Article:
WASHINGTON (Reuters) - Senator Rand Paul, whose firebrand father Ron has effectively ended his White House bid but still seeks to grow his movement and influence Republicans nationally, endorsed party nominee Mitt Romney on Thursday.
Rand Paul is a conservative Tea Party favorite mentioned as a possible Romney vice presidential pick for the November election. He told the “Hannity” program on Fox News that the time was right to back Romney publicly.
“My first choice has always been my father. He’s still my first pick,” Rand Paul said.
But the Kentucky lawmaker said that Romney impressed him in a recent private meeting as a responsible leader who shared key principles on family values, closer oversight of the Federal Reserve, congressional prerogatives, and foreign policy.
Paul, who also noted that Romney’s father, too, fell short in a run for president in 1968, said he would campaign for the former Massachusetts governor.
“I think I can be an asset in solidifying the conservative base of the party. I also think that myself, my father and the movement that he started attracts a lot of independents. A lot of these young people aren’t necessarily the conservative base.”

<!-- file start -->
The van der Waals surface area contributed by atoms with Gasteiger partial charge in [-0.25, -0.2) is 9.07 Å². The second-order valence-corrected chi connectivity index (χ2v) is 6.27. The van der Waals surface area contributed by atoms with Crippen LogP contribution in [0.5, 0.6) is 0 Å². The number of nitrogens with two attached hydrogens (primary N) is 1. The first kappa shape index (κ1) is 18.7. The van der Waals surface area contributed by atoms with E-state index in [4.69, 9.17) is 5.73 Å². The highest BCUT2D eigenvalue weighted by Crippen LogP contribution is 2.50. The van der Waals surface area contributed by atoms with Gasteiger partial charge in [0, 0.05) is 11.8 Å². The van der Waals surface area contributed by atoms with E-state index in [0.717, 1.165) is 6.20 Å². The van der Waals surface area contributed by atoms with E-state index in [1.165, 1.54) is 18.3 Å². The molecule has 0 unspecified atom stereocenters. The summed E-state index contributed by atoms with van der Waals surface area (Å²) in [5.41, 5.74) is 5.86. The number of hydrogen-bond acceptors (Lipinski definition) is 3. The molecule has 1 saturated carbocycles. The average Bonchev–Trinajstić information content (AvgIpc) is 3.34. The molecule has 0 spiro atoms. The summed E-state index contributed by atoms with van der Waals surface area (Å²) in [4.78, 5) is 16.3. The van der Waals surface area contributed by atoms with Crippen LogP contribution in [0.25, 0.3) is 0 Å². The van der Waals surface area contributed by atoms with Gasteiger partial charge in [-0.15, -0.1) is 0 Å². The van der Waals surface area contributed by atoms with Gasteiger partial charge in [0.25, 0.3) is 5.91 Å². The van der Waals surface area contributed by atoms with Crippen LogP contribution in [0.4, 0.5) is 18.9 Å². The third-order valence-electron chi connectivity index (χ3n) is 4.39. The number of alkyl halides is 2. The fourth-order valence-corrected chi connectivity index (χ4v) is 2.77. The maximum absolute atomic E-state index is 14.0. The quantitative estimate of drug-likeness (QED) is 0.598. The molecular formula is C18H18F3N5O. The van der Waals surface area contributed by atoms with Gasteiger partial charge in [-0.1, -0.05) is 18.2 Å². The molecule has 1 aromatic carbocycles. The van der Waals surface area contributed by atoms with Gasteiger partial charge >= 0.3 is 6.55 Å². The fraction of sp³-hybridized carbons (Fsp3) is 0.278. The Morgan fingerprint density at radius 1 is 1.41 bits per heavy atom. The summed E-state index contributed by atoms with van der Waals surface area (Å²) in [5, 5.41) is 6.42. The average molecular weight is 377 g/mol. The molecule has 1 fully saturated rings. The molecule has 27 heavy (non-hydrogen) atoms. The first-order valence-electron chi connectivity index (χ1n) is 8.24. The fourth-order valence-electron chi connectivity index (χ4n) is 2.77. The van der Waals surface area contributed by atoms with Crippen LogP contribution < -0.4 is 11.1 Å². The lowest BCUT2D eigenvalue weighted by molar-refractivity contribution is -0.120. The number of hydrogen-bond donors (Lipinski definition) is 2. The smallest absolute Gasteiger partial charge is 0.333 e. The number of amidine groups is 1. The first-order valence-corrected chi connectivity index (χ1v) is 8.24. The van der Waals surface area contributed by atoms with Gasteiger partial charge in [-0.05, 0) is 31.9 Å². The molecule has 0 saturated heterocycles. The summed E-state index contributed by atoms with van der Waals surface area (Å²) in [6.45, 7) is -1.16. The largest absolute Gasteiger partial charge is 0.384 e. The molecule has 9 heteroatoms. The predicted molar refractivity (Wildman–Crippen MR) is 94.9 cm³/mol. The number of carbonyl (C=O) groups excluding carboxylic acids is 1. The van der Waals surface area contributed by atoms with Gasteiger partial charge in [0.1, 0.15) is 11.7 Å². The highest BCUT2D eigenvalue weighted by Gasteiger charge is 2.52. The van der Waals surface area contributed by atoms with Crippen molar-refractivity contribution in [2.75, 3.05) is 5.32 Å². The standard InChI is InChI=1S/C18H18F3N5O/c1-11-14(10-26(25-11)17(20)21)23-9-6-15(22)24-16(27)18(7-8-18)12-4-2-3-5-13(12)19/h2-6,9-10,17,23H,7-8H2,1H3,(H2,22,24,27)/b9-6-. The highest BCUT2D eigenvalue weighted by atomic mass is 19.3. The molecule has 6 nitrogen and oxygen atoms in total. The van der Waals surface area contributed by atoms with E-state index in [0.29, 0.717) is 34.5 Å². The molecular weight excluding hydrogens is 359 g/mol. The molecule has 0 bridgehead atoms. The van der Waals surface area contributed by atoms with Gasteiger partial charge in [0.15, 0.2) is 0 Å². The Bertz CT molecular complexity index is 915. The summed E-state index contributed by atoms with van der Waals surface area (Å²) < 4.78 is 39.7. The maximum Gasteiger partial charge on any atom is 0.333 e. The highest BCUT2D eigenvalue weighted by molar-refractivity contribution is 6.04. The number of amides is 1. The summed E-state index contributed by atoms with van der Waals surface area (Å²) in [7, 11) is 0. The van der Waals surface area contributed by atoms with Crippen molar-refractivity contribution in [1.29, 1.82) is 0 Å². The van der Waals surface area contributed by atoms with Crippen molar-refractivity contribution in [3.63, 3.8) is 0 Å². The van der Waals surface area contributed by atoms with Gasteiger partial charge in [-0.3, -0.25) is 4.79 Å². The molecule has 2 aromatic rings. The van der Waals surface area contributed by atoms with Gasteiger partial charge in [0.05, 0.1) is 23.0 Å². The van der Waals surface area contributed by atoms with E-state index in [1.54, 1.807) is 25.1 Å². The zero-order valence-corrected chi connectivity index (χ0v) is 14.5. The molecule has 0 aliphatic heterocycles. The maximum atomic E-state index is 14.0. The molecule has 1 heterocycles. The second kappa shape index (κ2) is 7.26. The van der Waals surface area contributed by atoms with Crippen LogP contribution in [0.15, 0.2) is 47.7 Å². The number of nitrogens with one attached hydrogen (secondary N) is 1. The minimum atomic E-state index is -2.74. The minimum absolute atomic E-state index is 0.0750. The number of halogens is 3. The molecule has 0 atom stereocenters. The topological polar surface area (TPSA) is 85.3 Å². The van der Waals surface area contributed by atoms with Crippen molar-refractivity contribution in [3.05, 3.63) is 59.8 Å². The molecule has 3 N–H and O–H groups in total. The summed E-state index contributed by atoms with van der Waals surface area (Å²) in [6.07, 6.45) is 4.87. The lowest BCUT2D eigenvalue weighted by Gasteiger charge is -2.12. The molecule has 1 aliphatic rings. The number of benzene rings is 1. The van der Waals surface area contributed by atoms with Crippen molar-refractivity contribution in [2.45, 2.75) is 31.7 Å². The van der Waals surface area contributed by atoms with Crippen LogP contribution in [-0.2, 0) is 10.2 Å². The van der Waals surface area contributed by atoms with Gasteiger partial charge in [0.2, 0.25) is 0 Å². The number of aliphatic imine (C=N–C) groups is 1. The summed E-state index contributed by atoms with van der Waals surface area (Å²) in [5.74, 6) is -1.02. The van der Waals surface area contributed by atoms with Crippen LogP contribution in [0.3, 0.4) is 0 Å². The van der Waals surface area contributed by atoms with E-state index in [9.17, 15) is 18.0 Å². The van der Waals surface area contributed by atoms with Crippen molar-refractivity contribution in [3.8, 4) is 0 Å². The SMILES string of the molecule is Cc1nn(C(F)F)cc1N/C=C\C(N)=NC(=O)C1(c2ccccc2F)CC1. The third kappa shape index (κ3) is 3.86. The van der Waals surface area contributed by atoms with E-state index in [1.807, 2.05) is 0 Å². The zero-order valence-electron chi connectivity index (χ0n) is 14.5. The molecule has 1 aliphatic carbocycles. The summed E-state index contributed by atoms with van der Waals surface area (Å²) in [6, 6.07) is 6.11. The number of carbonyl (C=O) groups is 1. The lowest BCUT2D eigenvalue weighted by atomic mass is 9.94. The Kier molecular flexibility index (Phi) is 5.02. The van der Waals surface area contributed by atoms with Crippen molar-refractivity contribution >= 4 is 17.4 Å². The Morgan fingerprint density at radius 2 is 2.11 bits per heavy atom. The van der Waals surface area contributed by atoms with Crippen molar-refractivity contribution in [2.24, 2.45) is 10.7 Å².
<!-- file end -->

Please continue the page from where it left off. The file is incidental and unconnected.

Romney, a former Massachusetts governor, said in a statement that he was honored to receive the endorsement.
Ron Paul’s message of sharply reducing the role of government, scrapping the Fed and ending the U.S. military presence overseas is unique to him. Many of his supporters have said they would not vote at all on Election Day if Paul were not the nominee.
He effectively ended his active campaign for the White House last month but continues to try to pad his tally of nominating delegates to the nominating convention in August and influencing Republican politics nationally.
Reporting by John Crawley; Editing by David Brunnstrom